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Financial Inclusion and Advancing Opportunities for Entrepreneurship

Julie Hyman, Anchor, Yahoo Finance
Maurice Jones, President and CEO, OneTen
Gaston Taratuta, CEO and Founder, Aleph, Inc.
Rick Wade, Senior Vice President, U.S. Chamber of Commerce

Opening a pathway to the middle class is a crucial goal for Maurice Jones, President & CEO of OneTen. Nearly 80% of jobs with salaries over $60,000 require four-year degrees, but approximately three-fourths of Black people do not have these degrees. Jones noted that employers should prioritize skills over education. Rick Wade, Senior Vice President of the U.S. Chamber of Commerce, agreed, mentioning that there is nothing more important than creating economic opportunities. Entrepreneurs–particularly small and minority-owned firms–need to have a pathway to success. 

There is good news, explained Gaston Taratuta, CEO & Founder of Aleph, Inc. Today’s digital world allows for employers to prioritize skills because knowledge can be gained very quickly. Pushing on that idea, Julie Hyman, Anchor at Yahoo Finance, asked panelists to look at how we can move more people into the workforce. Wade noted that tech-enabled companies are able to take advantage of opportunities worldwide. Jones highlighted the idea of mentorship and proximity as a way to help people navigate company culture and transformations. Taratuta noted that mobile technology is a great equalizer.

Closing the session, Hyman asked the panelists to weigh in on the conversation around diversity, equity, and inclusion. Wade pointed out that while the conversation has been robust, we have yet to see tangible results in action. Jones countered with optimism, noting that we have not seen this kind of corporate commitment in the past. Taratuta expressed his belief that the digital world provides unprecedented opportunity, and encouraged underrepresented groups to equip themselves with the skills needed in today’s world.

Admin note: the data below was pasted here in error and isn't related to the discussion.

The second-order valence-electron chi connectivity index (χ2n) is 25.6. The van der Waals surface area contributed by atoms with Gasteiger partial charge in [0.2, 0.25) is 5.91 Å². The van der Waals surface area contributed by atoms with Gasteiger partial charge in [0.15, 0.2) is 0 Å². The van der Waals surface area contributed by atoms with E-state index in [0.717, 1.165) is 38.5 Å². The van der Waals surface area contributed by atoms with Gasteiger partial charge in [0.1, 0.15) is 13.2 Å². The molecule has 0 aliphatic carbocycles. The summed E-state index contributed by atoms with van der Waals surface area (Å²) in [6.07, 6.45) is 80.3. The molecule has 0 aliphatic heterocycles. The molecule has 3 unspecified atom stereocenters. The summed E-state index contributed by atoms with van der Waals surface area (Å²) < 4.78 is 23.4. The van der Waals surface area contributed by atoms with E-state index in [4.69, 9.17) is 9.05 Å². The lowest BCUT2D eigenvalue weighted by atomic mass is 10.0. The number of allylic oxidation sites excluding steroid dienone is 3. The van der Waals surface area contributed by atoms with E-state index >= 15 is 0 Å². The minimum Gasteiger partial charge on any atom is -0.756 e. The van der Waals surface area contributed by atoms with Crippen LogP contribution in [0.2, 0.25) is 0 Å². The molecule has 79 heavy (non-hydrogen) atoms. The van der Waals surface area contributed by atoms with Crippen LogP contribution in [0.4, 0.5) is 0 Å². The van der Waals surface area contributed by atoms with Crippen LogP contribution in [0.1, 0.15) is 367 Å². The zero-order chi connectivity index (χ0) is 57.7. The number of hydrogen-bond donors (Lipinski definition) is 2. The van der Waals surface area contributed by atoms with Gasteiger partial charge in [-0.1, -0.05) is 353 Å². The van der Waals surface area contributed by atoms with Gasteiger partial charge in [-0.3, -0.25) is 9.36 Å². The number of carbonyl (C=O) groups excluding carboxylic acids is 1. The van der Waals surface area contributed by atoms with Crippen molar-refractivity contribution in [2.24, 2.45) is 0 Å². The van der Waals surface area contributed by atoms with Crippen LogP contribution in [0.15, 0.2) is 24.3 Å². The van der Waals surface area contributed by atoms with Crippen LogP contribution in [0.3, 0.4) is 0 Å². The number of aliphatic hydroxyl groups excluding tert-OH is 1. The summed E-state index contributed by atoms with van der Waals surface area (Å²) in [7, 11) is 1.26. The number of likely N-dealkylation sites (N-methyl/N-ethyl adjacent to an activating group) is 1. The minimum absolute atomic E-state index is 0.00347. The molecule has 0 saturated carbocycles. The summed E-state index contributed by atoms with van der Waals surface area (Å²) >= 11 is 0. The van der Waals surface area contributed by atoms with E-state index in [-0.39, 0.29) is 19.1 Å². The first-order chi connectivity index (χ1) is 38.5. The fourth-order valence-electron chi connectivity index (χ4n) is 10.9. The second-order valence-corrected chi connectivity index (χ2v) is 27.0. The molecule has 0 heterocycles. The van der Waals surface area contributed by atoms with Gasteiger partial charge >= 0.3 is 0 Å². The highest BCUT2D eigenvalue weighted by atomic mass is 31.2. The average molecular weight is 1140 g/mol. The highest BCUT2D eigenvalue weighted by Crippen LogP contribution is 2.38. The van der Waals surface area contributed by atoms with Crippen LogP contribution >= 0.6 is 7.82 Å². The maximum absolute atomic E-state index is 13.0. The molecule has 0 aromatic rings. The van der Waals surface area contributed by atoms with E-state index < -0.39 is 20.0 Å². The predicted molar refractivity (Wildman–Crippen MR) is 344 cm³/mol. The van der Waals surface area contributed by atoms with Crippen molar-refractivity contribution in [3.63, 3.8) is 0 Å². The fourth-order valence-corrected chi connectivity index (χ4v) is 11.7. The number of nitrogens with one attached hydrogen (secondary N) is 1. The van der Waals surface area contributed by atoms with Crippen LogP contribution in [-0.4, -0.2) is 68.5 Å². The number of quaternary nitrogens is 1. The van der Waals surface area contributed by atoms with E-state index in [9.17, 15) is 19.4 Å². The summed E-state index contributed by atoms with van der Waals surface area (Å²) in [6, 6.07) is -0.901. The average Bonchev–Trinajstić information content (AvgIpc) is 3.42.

Key takeaways & next steps:

  • A skills-first economy provides opportunity for those without traditional education and degrees. Digitization is opening up new avenues for success.
  • The conversation around diversity, equity, and inclusion is important but more important are the concrete steps companies, nonprofits, and individuals themselves can take to provide and seize opportunities for success.

“The progress to get diversity in the upper ranks – it’s slow.”


Julie Hyman, Anchor, Yahoo Finance

“We’re focusing on making sure that the pathway to the middle class in America is one that’s open to more people than those who have four-year degrees.”


Maurice Jones, President & CEO, OneTen

“There is still a lot to grow [and] a lot of opportunity to weave accessibility to people.”


Gaston Taratuta, CEO & Founder, Aleph, Inc.

“This conversation about diversity, equity, and inclusion has to extend to the corporate boardrooms. It’s got to extend into C-suites.”


Rick Wade, Senior Vice President, U.S. Chamber of Commerce